219P - Assessment of circulating free DNA (CFDNA) and circulating melanoma cells (CMCs) as prognostic biomarkers in metastatic cutaneous melanoma

Date 30 September 2012
Event ESMO Congress 2012
Session Poster presentation II
Topics Melanoma and other Skin Tumours
Translational Research
Presenter Kyaw Aung
Authors K. Aung1, L.T. Khoja2, C. Zhou3, M. Lancashire3, R. Sloane3, G. Brady3, G. Clack4, A. Hughes4, P. Lorigan5, C. Dive3
  • 1Clinical And Experimental Pharmacology, The Paterson Institute for Cancer Research, Manchester/UK
  • 2The Paterson Institute for Cancer Research, Manchester/UK
  • 3Clinical And Experimental Pharmacology, The Paterson Institute for Cancer Research, M20 - 4BX/UK
  • 4Early Phase Oncology, AstraZeneca Pharmaceuticals, SK10 - 4TG/UK
  • 5Medical Oncology, The Christie NHS Foundation Trust, M20 4BX - Manchester/UK

Abstract

Background

cfDNA is detectable in patients with metastatic cutaneous melanoma and its plasma concentration could potentially predict their clinical outcomes. We assessed the correlation between cfDNA concentration and patients' overall survival and clinical characteristics including known poor prognostic factors in melanoma. Prognostic value of CMCs number and its association with cfDNA level was also explored.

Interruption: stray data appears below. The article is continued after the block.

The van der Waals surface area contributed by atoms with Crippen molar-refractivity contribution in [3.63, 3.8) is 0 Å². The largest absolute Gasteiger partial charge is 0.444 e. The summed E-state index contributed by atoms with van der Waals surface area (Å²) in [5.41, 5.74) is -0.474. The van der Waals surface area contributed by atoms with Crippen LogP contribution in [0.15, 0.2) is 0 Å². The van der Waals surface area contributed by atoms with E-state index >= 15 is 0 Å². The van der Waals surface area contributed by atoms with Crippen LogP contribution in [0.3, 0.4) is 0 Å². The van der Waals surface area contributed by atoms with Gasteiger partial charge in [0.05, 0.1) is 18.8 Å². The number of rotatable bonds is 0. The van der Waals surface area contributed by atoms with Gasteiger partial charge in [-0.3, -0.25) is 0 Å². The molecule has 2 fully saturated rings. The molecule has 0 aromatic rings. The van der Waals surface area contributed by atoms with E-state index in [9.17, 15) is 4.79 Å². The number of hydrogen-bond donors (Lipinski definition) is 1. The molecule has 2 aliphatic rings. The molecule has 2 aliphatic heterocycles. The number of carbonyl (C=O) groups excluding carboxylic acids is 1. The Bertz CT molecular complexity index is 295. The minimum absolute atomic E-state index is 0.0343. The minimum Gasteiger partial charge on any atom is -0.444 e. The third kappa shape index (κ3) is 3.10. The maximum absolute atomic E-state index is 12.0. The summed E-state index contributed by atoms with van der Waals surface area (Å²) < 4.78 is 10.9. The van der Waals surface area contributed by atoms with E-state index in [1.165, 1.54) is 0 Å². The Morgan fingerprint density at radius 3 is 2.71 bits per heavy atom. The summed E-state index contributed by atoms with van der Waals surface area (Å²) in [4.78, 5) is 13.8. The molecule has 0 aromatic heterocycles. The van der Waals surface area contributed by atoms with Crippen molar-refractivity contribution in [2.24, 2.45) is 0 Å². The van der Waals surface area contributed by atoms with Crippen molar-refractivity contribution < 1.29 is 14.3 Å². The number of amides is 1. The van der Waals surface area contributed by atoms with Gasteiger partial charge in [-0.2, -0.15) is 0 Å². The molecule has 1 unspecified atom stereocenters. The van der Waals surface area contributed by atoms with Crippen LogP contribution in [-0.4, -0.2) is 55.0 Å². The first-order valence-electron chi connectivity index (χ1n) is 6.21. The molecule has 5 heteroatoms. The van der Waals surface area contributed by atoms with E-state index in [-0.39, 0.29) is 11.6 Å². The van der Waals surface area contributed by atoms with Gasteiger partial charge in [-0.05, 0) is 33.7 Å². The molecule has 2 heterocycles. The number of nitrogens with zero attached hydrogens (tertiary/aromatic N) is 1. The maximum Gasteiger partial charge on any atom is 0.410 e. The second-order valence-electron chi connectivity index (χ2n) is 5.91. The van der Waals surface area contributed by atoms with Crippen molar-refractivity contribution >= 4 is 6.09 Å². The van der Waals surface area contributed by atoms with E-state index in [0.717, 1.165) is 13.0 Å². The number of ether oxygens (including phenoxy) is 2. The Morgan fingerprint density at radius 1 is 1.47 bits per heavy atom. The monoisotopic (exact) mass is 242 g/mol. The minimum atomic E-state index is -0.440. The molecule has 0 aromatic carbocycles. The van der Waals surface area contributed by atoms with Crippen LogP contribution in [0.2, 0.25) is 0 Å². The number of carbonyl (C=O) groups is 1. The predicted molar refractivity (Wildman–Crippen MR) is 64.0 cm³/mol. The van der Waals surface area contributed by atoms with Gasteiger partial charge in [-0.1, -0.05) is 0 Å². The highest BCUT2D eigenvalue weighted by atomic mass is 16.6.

Methods

Pre-treatment blood samples from 50 patients with metastatic cutaneous melanoma were collected prospectively. cfDNA was extracted from 1 ml of plasma using QIAamp Circulating Nucleic Acids Kit (Qiagen, Hilden, Germany) and quantified by RNase P qPCR (ABI Life Technologies, Foster City, NJ, USA). CMC enumeration per 7.5 ml whole blood was performed within 96 hours of sample collection using the CellSearch Melanoma Kit (Veridex, NJ, USA). Correlation between cfDNA concentration and clinical characteristics and CMC number was performed using ?2-test and Fisher's exact test where appropriate. Survival curves were produced and compared by the Kaplan-Meier method and log-rank test respectively.

Results

The median concentration of cfDNA was 6.8 ng/ml (range 0-205.8) and median CMC number was 0/7.5ml (range 0-16). Patients with cfDNA concentration of >75% percentile had significantly shorter overall survival compared to those with cfDNA level <75% percentile (median survival 100 vs. 242 days, p = 0.01). Similarly, patients with ≥ 1 CMC/7.5ml had poorer overall survival compared to those with non-detectable CMC (median survival 111 vs. 283 days, p = 0.001). No correlation was found between cfDNA concentration and CMC number. Median cfDNA concentration was significantly correlated with LDH level (p = 0.001) but not with age, performance status, AJCC stage, period with metastatic disease, number of metastatic sites and tumour BRAF mutation status.

Conclusions

Plasma cfDNA concentration and presence of CMC in 7.5 ml whole blood can predict patient's survival outcomes in metastatic cutaneous melanoma. No association was found between these two biomarkers and this highlights the possibility that they may represent different tumour biological process.

Disclosure

G. Brady: has an advisory role in Epistem and owns shares in Epistem.

G. Clack: employee of Astra-Zeneca pharamceuticals and ownes stock in Astra-zeneca.

A. Hughes: Employee of Astra-Zeneca and ownes stock in Astra-Zeneca.

All other authors have declared no conflicts of interest.